Last month, the GOP-controlled House approved on a resolution to block one of D.C.’s new laws, a radical overhaul of its 120-year-old criminal code. 173 Democrats voted to let D.C.’s law stand, with only 31 Democrats voting to block it.
Now Senate is set to vote on the resolution blocking the law. Despite being controlled by the Democrats, the chamber looks likely to side with the Republican majority in House. Even President Joe Biden has committed to signing the House Republicans’ resolution, after its passage through the Senate.
In other words, 173 House Democrats were just bucked by their own president… and they’re about to regret their votes.
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The GOP’s campaign managers are already running attack ads against the most vulnerable of these 173 Democrats. They especially singled out Virginia Rep. Abigail Spanberger, a “Blue Dog” Democrat known for flipping the district once held by House GOP Whip Eric Cantor.
“So crazy, even President Biden won’t support the anarchy,” the GOP said in an advertisement showing Spanberger’s face.
Some Democrats have defended their votes against the resolution. They were arguing, as they have for many years, that the District of Columbia should be able to govern itself.
But that point is moot, because D.C. doesn’t fully enjoy home rule just yet.
The GOP-led disapproval resolution is expected to easily pass the Senate on Wednesday with ample Democratic support.
The overhaul of D.C.’s criminal code was approved late last year by the D.C. Council after years of failed attempts. It would redefine crimes, change criminal justice policies and rework how sentences should be handed down after convictions. It would also do away with mandatory minimum sentences for many crimes and reduce the maximum penalties for burglary, carjacking and robbery.
Mayor Muriel Bowser vetoed the overhaul in January, writing in a letter that she had “very significant concerns” about some of the bill’s proposals. She later proposed changes after the council overrode her veto. “Anytime there’s a policy that reduces penalties, I think it sends the wrong message,” she said.
In 2022, there were 203 homicides in the district, about a 10% drop after years of steady increases. Homicides in the city had risen for four years straight, and the 2021 murder count of 227 was the highest since 2003. The city’s police union said in a statement that changes would “lead to violent crime rates exploding even more than they already have.”
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Prior to last year, Washington’s criminal code had never seen such a radical update from local authorities — not since the code was first drafted in 1901!
The new criminal code is set to take effect in October 2025. But to become law, it has to survive a 60-day review period during which Congress and the president could override it, thanks to a 1973 law called the Home Rule Act.
Though Congress has imposed various limits on D.C. through spending bills over the years, the formal disapproval process hasn’t been used since 1991, more than 30 years ago.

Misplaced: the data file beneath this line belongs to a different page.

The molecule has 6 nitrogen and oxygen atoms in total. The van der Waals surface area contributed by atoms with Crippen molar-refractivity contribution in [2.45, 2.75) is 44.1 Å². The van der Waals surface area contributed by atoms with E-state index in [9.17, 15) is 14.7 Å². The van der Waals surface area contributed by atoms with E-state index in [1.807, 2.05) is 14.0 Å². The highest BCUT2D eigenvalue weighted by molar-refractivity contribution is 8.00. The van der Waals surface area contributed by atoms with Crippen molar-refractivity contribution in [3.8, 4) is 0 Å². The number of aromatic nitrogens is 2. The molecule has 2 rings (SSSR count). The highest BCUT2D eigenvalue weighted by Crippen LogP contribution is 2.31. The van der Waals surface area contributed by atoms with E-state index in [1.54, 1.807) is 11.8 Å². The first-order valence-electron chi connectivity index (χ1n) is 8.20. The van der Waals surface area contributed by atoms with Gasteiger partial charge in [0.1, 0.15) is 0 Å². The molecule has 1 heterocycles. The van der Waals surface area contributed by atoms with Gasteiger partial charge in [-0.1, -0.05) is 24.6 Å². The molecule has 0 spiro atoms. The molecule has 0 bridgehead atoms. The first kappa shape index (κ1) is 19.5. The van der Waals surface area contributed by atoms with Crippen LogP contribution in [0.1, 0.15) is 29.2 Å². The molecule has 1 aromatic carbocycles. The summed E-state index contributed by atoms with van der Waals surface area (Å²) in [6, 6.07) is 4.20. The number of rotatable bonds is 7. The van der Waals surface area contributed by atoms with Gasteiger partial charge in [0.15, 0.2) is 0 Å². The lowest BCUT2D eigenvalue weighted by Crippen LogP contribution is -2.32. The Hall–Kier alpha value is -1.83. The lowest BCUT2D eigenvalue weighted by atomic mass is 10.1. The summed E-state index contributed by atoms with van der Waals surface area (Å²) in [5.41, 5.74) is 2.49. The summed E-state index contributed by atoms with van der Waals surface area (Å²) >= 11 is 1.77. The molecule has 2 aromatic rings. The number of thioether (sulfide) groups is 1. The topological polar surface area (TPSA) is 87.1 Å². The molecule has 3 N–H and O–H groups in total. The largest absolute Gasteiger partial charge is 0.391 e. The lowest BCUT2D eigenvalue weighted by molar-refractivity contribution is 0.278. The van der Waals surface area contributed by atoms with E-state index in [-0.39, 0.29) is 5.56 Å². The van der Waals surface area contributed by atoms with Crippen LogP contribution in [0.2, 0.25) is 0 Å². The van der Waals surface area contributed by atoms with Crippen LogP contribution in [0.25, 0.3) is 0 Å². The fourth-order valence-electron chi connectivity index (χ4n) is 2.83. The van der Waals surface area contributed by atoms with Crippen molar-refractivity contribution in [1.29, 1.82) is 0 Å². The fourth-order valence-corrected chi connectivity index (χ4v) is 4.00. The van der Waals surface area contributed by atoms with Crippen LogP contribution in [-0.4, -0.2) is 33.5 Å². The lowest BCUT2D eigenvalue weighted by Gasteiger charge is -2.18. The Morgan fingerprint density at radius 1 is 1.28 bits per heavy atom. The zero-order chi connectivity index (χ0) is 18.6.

As the new GOP majority in the House made crime a political priority, the House took up the resolution of disapproval last month and voted 250-173 to overturn the D.C. criminal code revisions, with every Republican voting for the resolution.
The White House released a statement condemning the resolution “While we work towards making Washington, D.C. the 51st state of our Union, Congress should respect the District of Columbia’s autonomy to govern its own local affairs,” the statement said.
But the statement never said that Biden would veto the resolution.
As the Senate was expected to take up the bill, both Biden and Senate Majority Leader Chuck Schumer, D-N.Y., remained quiet. Then on a visit to a Democratic caucus luncheon last week, the president surprised senators by declaring that he would sign the GOP resolution if it reached his desk.
“If you pass it, I will sign it,” Biden said in the private meeting.
It was not only a pivot on the D.C. measure after his administration had opposed it, but a shift in Democrats’ longstanding position on local issues in D.C. They’ve long argued that the federal government should not step in to change the district’s laws.
Biden later tweeted that he supports D.C. statehood, but “I don’t support some of the changes D.C. Council put forward over the mayor’s objections — such as lowering penalties for carjackings.”
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Some Democrats publicly slammed their president for his flip-flopping.
“It was less than ideal,” Rep. Dan Kildee, D-Mich., told Axios Tuesday. “Our hope is that there will be much greater clarity going forward.”
“It would’ve been really good to have a heads up,” Rep. Pramila Jayapal, D-Wash., told the outlet.
D.C. Council Chairman Phil Mendelson even announced the withdrawal of the law in a last-ditch effort to thwart the Senate vote. But Democrats said the vote was on the House disapproval resolution, not the council’s original transmission to the Senate.
Some Democratic senators signaled they would still vote against the resolution.
“Any effort to go forward on this vote — it’s just a way to try to stomp on D.C.,” said Massachusetts Sen. Elizabeth Warren.
But Biden’s support appeared to win over the majority of his party’s Senate caucus — many of whom pointed out that D.C. Mayor Muriel Bowser had opposed the city council’s new law.
West Virginia Sen. Joe Manchin said he would support it because “crime is just rampant all over the country,”
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On Tuesday, Schumer announced he would vote for it, too.
“I’m going to vote yes,” Schumer told reporters. “It was a tough question, but on balance I am voting yes.”
Even Schumer is voting with the House Republicans… and against Spanberger.
The Horn editorial team and the Associated Press contributed to this article.